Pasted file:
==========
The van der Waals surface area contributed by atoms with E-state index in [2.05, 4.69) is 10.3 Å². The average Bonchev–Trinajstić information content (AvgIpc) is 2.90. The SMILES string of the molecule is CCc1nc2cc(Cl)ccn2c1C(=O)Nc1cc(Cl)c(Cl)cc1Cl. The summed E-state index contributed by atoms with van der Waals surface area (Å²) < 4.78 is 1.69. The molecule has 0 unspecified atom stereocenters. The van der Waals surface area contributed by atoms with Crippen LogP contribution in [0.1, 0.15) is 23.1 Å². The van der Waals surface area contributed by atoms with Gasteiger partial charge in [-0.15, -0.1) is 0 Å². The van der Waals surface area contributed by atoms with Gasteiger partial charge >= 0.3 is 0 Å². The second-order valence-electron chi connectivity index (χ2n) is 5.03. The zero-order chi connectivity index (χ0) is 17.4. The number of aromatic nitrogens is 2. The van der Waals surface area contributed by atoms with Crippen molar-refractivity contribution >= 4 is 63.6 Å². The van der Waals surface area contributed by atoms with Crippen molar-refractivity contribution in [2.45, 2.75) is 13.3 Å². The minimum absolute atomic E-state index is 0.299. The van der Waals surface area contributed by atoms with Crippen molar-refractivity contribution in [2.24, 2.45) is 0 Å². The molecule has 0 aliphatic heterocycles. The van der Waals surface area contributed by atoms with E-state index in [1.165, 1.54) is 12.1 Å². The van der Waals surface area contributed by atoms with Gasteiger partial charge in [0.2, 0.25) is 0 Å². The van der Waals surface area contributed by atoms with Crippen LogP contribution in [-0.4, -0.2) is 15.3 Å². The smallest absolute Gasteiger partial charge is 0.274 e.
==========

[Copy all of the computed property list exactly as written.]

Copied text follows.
The van der Waals surface area contributed by atoms with E-state index in [2.05, 4.69) is 10.3 Å². The average Bonchev–Trinajstić information content (AvgIpc) is 2.90. The SMILES string of the molecule is CCc1nc2cc(Cl)ccn2c1C(=O)Nc1cc(Cl)c(Cl)cc1Cl. The summed E-state index contributed by atoms with van der Waals surface area (Å²) < 4.78 is 1.69. The molecule has 0 unspecified atom stereocenters. The van der Waals surface area contributed by atoms with Crippen LogP contribution in [0.1, 0.15) is 23.1 Å². The van der Waals surface area contributed by atoms with Gasteiger partial charge in [-0.15, -0.1) is 0 Å². The van der Waals surface area contributed by atoms with Gasteiger partial charge >= 0.3 is 0 Å². The second-order valence-electron chi connectivity index (χ2n) is 5.03. The zero-order chi connectivity index (χ0) is 17.4. The number of aromatic nitrogens is 2. The van der Waals surface area contributed by atoms with Crippen molar-refractivity contribution >= 4 is 63.6 Å². The van der Waals surface area contributed by atoms with Crippen molar-refractivity contribution in [2.45, 2.75) is 13.3 Å². The minimum absolute atomic E-state index is 0.299. The van der Waals surface area contributed by atoms with Crippen molar-refractivity contribution in [2.24, 2.45) is 0 Å². The molecule has 0 aliphatic heterocycles. The van der Waals surface area contributed by atoms with E-state index in [1.165, 1.54) is 12.1 Å². The van der Waals surface area contributed by atoms with Gasteiger partial charge in [0.2, 0.25) is 0 Å². The van der Waals surface area contributed by atoms with Crippen LogP contribution in [-0.4, -0.2) is 15.3 Å². The smallest absolute Gasteiger partial charge is 0.274 e.